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Grandmother Denied Visits With Deceased Son’s Child

Courts typically grant grandparent visits over a parent’s objection only in compelling cases. They interpret the law to require a very high “standard of proof” before they overrule a parent’s wishes.
Carol’s son and Rochelle made a baby in 2006, but couldn’t get along Finally, Dad got a court to rule that he was the parent and give him visitation rights , supervised by his mother. Sadly, Dad died in 2010, so Carol asked the court to grant visitation rights between her and her grandchild. Rochelle was not happy with that, especially since Carol claimed Rochelle was responsible for her son’s death. After a lengthy trial, the court denied Carol’s child visitation request, based on complex reasoning.
The Family Code (Section 3102) only says that when a parent is deceased, relatives can be granted visitation when the court finds it to be in the best interests of the child. However, courts say that creates a presumption in favor of a fit parent’s decision to deny visits to relatives. This case says relatives must show not just that visits would be good for the child, but also that not getting visits would be detrimental. Finally, the court went beyond that, and said that the relatives must show that denying child visitation would be bad by “clear and convincing” evidence, a standard just under the “beyond a reasonable doubt” standard needed in criminal cases.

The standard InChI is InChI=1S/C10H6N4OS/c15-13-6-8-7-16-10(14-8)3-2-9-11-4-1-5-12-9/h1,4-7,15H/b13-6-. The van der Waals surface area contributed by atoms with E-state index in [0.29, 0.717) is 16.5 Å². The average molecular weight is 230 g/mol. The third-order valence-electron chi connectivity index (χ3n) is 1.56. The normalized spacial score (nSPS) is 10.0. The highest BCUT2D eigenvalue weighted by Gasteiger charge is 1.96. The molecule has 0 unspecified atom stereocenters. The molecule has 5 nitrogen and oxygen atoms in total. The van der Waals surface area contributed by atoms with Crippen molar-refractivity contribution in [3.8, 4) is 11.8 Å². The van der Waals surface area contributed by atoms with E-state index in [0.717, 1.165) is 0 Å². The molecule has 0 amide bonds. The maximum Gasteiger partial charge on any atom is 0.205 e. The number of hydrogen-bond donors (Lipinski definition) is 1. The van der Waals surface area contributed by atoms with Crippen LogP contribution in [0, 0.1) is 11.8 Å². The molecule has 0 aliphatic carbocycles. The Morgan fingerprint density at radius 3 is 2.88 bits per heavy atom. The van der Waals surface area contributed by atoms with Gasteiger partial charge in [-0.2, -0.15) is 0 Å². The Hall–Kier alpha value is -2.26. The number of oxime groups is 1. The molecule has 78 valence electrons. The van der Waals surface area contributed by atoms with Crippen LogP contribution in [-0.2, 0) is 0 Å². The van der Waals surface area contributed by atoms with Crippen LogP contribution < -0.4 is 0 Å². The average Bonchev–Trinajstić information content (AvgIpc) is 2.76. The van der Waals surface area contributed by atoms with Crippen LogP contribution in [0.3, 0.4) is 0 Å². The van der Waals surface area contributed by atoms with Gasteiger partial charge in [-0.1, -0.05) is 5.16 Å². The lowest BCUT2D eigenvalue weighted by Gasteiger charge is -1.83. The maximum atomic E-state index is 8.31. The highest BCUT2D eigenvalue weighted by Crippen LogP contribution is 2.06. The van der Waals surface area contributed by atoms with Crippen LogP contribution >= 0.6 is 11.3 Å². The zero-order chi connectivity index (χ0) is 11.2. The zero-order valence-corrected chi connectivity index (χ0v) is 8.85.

It is hard to imagine what sort of evidence relatives could produce about denial of visits being detrimental to the child when the relatives have no access to the child, much less how they could amass “clear and convincing” evidence. Effectively, unless the child was raised by relatives, this case gives the surviving parent almost absolute veto power over any visitation rights whatsoever. (Rich v. Thatcher, 200 CA4th 1176.)